provision in the agreement allowed for pursuit of legislation for
equitable redress in the US Congress.
While most Japanese Latin American internees accepted the Mochizuki
settlement, some rejected the offer and continued litigation in
the US courts. Four other lawsuits were filed and eventually dismissed.
Escalating to an international court
Unable to find justice in the US courts, a petition on behalf
of the three Shibayama brothers and the Japanese Peruvian Oral
History Project was filed with the Inter-American Commission on
Human Rights (IACHR)in June 2003.
The petition seeks to hold the US government
accountable for the ongoing failure to provide redress for war
crimes and crimes against humanity.
After three years, the IACHR has determined that it has jurisdiction
over this petition and is deliberating the facts of the case.
For more information on CFJ's role in the redress history, please see the What We Do section.
1970 Edison Uno, Nisei civil rights activist, proposes demand for
redress for Japanese Americans, which was unanimously adopted by the Japanese American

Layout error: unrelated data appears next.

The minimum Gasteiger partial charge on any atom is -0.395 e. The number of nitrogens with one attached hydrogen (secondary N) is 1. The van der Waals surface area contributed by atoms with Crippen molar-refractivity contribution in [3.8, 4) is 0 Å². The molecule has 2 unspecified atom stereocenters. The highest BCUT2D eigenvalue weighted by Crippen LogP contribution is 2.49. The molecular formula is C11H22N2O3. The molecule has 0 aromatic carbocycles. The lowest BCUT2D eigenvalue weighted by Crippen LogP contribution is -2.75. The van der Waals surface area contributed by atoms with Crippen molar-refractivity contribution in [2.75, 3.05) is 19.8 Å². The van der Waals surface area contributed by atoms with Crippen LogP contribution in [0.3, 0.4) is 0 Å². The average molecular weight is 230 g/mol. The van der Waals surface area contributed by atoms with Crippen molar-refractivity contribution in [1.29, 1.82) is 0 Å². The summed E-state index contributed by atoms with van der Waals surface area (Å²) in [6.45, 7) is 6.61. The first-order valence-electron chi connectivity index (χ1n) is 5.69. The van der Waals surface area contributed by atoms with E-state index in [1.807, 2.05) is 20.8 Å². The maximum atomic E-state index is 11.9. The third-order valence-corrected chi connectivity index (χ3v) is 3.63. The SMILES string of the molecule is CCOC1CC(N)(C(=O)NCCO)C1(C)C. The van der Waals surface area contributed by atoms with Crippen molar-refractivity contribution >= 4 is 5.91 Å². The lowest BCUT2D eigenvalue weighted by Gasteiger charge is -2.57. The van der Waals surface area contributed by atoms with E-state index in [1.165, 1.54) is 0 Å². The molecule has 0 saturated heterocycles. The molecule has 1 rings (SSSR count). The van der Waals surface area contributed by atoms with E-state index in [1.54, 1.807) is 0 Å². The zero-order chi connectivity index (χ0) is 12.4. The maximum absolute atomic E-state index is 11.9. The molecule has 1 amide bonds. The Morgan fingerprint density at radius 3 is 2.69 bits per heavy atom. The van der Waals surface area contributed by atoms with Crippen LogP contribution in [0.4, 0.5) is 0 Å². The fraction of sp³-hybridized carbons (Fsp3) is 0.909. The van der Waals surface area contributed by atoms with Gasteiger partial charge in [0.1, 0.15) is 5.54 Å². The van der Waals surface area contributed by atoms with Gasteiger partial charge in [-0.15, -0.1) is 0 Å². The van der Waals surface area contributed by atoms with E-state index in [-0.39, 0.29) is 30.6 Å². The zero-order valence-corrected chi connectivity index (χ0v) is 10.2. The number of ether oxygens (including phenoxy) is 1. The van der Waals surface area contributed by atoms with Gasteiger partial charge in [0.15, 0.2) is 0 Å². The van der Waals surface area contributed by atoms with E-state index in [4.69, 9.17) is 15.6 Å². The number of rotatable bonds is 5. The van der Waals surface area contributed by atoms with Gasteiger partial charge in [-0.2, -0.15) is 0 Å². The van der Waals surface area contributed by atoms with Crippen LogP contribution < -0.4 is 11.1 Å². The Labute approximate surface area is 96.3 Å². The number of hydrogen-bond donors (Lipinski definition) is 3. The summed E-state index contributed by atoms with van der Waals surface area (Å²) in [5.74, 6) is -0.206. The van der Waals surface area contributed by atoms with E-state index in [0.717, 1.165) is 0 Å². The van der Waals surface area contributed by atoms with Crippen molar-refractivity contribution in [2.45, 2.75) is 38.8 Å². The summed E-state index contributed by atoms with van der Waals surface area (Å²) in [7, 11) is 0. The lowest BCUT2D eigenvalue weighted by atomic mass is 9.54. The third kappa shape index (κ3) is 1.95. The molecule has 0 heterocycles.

Citizens League National Council
1974 First legislative plan for redress proposing individual payments
to all persons who were interned. Plan initiated by Seattle Evacuation Redress Committee
under the aegis of the Seattle JACL Chapter. Aleuts and Japanese Latin Americans
were included in the Seattle plan.
1981 Commission on Wartime Relocation and Internment of Civilians holds hearings in nine major cities, recording testimonies from over 750 witnesses,
including several Japanese Peruvian internees.
1988 PASSAGE OF CIVIL LIBERTIES ACT
that mandated an apology,
payment of $20,000 compensation payments and the establishment
of the Civil Liberties Public Education Fund.
1989 The Department of Justice adopts rules for the enforcement
of the Civil Liberties Act of 1988, whereby Japanese Latin American internees are denied
eligibility because they were "illegal aliens" and
not US citizens or permanent residents at the time of internment.
1991 Japanese Peruvian Oral History Project established in the
San Francisco/Bay Area to preserve family histories, educate the
public about the JLA wartime experience and to provide redress
information and referrals to former JLA internees and their families.
1996 Campaign For Justice: Redress NOW for Japanese Latin Americans!
founded to Support JLA redress and education efforts
1996 Filing of MOCHIZUKI v. USA
class action lawsuit on behalf
of JLA internees in US District Court (Central District), seeking